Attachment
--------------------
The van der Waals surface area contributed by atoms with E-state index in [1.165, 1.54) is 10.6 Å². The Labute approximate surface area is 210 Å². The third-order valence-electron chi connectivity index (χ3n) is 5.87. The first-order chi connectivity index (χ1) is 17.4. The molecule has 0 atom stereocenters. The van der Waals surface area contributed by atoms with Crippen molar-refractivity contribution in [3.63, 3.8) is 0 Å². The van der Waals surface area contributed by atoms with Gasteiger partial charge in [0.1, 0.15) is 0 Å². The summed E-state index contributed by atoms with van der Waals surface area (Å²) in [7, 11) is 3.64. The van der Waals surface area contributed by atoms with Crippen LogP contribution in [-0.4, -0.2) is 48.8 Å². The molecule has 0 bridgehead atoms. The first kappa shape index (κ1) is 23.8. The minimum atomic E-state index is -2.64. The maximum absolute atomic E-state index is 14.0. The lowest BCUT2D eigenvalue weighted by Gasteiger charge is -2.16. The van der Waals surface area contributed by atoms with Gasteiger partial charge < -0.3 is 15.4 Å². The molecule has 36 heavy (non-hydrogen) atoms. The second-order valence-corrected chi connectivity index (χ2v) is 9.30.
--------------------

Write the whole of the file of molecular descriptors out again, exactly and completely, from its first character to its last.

The van der Waals surface area contributed by atoms with E-state index in [1.165, 1.54) is 10.6 Å². The Labute approximate surface area is 210 Å². The third-order valence-electron chi connectivity index (χ3n) is 5.87. The first-order chi connectivity index (χ1) is 17.4. The molecule has 0 atom stereocenters. The van der Waals surface area contributed by atoms with Crippen molar-refractivity contribution in [3.63, 3.8) is 0 Å². The van der Waals surface area contributed by atoms with Gasteiger partial charge in [0.1, 0.15) is 0 Å². The summed E-state index contributed by atoms with van der Waals surface area (Å²) in [7, 11) is 3.64. The van der Waals surface area contributed by atoms with Crippen LogP contribution in [-0.4, -0.2) is 48.8 Å². The molecule has 0 bridgehead atoms. The first kappa shape index (κ1) is 23.8. The minimum atomic E-state index is -2.64. The maximum absolute atomic E-state index is 14.0. The lowest BCUT2D eigenvalue weighted by Gasteiger charge is -2.16. The van der Waals surface area contributed by atoms with Gasteiger partial charge < -0.3 is 15.4 Å². The molecule has 36 heavy (non-hydrogen) atoms. The second-order valence-corrected chi connectivity index (χ2v) is 9.30.